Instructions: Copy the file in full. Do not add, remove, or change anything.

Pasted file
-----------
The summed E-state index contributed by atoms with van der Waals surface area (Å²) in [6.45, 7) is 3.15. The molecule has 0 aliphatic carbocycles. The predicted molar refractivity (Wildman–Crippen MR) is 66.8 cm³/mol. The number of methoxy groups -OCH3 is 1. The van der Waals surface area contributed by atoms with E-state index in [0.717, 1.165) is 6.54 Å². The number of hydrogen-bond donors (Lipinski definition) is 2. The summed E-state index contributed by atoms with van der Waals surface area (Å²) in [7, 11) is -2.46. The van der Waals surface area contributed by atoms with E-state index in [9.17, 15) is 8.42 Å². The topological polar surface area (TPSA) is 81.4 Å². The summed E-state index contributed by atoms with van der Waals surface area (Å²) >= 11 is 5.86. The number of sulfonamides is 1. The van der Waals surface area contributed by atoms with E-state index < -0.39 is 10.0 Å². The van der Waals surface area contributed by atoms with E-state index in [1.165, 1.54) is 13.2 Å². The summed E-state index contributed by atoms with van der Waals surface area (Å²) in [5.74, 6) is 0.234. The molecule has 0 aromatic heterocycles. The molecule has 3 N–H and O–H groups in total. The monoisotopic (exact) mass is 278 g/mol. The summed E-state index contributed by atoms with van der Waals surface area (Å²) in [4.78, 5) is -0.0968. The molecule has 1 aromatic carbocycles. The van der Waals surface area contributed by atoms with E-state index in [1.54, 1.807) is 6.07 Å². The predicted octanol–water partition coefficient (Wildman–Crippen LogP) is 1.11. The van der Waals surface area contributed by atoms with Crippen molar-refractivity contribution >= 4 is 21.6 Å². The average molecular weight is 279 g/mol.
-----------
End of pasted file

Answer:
The summed E-state index contributed by atoms with van der Waals surface area (Å²) in [6.45, 7) is 3.15. The molecule has 0 aliphatic carbocycles. The predicted molar refractivity (Wildman–Crippen MR) is 66.8 cm³/mol. The number of methoxy groups -OCH3 is 1. The van der Waals surface area contributed by atoms with E-state index in [0.717, 1.165) is 6.54 Å². The number of hydrogen-bond donors (Lipinski definition) is 2. The summed E-state index contributed by atoms with van der Waals surface area (Å²) in [7, 11) is -2.46. The van der Waals surface area contributed by atoms with E-state index in [9.17, 15) is 8.42 Å². The topological polar surface area (TPSA) is 81.4 Å². The summed E-state index contributed by atoms with van der Waals surface area (Å²) >= 11 is 5.86. The number of sulfonamides is 1. The van der Waals surface area contributed by atoms with E-state index < -0.39 is 10.0 Å². The van der Waals surface area contributed by atoms with E-state index in [1.165, 1.54) is 13.2 Å². The summed E-state index contributed by atoms with van der Waals surface area (Å²) in [5.74, 6) is 0.234. The molecule has 0 aromatic heterocycles. The molecule has 3 N–H and O–H groups in total. The monoisotopic (exact) mass is 278 g/mol. The summed E-state index contributed by atoms with van der Waals surface area (Å²) in [4.78, 5) is -0.0968. The molecule has 1 aromatic carbocycles. The van der Waals surface area contributed by atoms with E-state index in [1.54, 1.807) is 6.07 Å². The predicted octanol–water partition coefficient (Wildman–Crippen LogP) is 1.11. The van der Waals surface area contributed by atoms with Crippen molar-refractivity contribution >= 4 is 21.6 Å². The average molecular weight is 279 g/mol.